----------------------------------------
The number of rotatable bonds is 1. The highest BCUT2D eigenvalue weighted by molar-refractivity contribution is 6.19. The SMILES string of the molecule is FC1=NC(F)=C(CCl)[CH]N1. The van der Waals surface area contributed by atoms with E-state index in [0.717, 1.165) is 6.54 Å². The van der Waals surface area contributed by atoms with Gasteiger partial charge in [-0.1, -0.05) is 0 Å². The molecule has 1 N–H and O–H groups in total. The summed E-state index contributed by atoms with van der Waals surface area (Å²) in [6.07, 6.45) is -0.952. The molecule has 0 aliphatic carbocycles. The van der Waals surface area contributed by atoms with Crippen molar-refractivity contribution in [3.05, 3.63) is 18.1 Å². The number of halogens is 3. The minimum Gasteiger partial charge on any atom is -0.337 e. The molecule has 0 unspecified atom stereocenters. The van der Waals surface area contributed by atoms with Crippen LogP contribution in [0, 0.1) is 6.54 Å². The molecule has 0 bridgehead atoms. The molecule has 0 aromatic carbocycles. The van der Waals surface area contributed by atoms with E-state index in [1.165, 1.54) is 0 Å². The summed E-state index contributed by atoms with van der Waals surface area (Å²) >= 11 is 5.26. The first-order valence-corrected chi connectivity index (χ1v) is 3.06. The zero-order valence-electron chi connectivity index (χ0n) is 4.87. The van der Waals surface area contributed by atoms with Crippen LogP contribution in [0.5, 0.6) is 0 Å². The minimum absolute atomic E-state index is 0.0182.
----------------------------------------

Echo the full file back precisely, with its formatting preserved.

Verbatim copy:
The number of rotatable bonds is 1. The highest BCUT2D eigenvalue weighted by molar-refractivity contribution is 6.19. The SMILES string of the molecule is FC1=NC(F)=C(CCl)[CH]N1. The van der Waals surface area contributed by atoms with E-state index in [0.717, 1.165) is 6.54 Å². The van der Waals surface area contributed by atoms with Gasteiger partial charge in [-0.1, -0.05) is 0 Å². The molecule has 1 N–H and O–H groups in total. The summed E-state index contributed by atoms with van der Waals surface area (Å²) in [6.07, 6.45) is -0.952. The molecule has 0 aliphatic carbocycles. The van der Waals surface area contributed by atoms with Crippen molar-refractivity contribution in [3.05, 3.63) is 18.1 Å². The number of halogens is 3. The minimum Gasteiger partial charge on any atom is -0.337 e. The molecule has 0 unspecified atom stereocenters. The van der Waals surface area contributed by atoms with Crippen LogP contribution in [0, 0.1) is 6.54 Å². The molecule has 0 bridgehead atoms. The molecule has 0 aromatic carbocycles. The van der Waals surface area contributed by atoms with E-state index in [1.165, 1.54) is 0 Å². The summed E-state index contributed by atoms with van der Waals surface area (Å²) >= 11 is 5.26. The first-order valence-corrected chi connectivity index (χ1v) is 3.06. The zero-order valence-electron chi connectivity index (χ0n) is 4.87. The van der Waals surface area contributed by atoms with Crippen LogP contribution in [0.5, 0.6) is 0 Å². The minimum absolute atomic E-state index is 0.0182.